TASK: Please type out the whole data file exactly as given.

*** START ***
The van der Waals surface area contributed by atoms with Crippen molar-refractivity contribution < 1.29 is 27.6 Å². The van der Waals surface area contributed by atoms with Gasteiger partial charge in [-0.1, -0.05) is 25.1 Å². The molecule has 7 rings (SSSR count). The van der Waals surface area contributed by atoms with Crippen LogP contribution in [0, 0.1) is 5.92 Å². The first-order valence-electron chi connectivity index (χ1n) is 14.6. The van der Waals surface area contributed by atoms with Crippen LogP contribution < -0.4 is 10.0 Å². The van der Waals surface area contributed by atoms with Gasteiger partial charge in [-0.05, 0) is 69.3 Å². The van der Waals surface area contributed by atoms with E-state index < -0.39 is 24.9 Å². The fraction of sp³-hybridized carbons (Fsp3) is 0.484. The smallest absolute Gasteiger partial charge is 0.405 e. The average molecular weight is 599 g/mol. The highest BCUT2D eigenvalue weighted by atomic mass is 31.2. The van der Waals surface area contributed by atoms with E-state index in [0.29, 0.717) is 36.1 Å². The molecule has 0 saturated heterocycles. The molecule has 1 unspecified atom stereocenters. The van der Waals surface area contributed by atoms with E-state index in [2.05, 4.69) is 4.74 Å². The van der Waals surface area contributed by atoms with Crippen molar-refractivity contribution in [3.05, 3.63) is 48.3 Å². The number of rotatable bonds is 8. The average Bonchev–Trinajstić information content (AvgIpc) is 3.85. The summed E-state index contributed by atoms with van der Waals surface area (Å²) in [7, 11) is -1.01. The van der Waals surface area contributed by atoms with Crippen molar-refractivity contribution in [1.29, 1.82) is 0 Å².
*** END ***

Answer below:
The van der Waals surface area contributed by atoms with Crippen molar-refractivity contribution < 1.29 is 27.6 Å². The van der Waals surface area contributed by atoms with Gasteiger partial charge in [-0.1, -0.05) is 25.1 Å². The molecule has 7 rings (SSSR count). The van der Waals surface area contributed by atoms with Crippen LogP contribution in [0, 0.1) is 5.92 Å². The first-order valence-electron chi connectivity index (χ1n) is 14.6. The van der Waals surface area contributed by atoms with Crippen LogP contribution < -0.4 is 10.0 Å². The van der Waals surface area contributed by atoms with Gasteiger partial charge in [-0.05, 0) is 69.3 Å². The van der Waals surface area contributed by atoms with E-state index < -0.39 is 24.9 Å². The fraction of sp³-hybridized carbons (Fsp3) is 0.484. The smallest absolute Gasteiger partial charge is 0.405 e. The average molecular weight is 599 g/mol. The highest BCUT2D eigenvalue weighted by atomic mass is 31.2. The van der Waals surface area contributed by atoms with E-state index in [0.29, 0.717) is 36.1 Å². The molecule has 0 saturated heterocycles. The molecule has 1 unspecified atom stereocenters. The van der Waals surface area contributed by atoms with E-state index in [2.05, 4.69) is 4.74 Å². The van der Waals surface area contributed by atoms with Crippen molar-refractivity contribution in [3.05, 3.63) is 48.3 Å². The number of rotatable bonds is 8. The average Bonchev–Trinajstić information content (AvgIpc) is 3.85. The summed E-state index contributed by atoms with van der Waals surface area (Å²) in [7, 11) is -1.01. The van der Waals surface area contributed by atoms with Crippen molar-refractivity contribution in [1.29, 1.82) is 0 Å².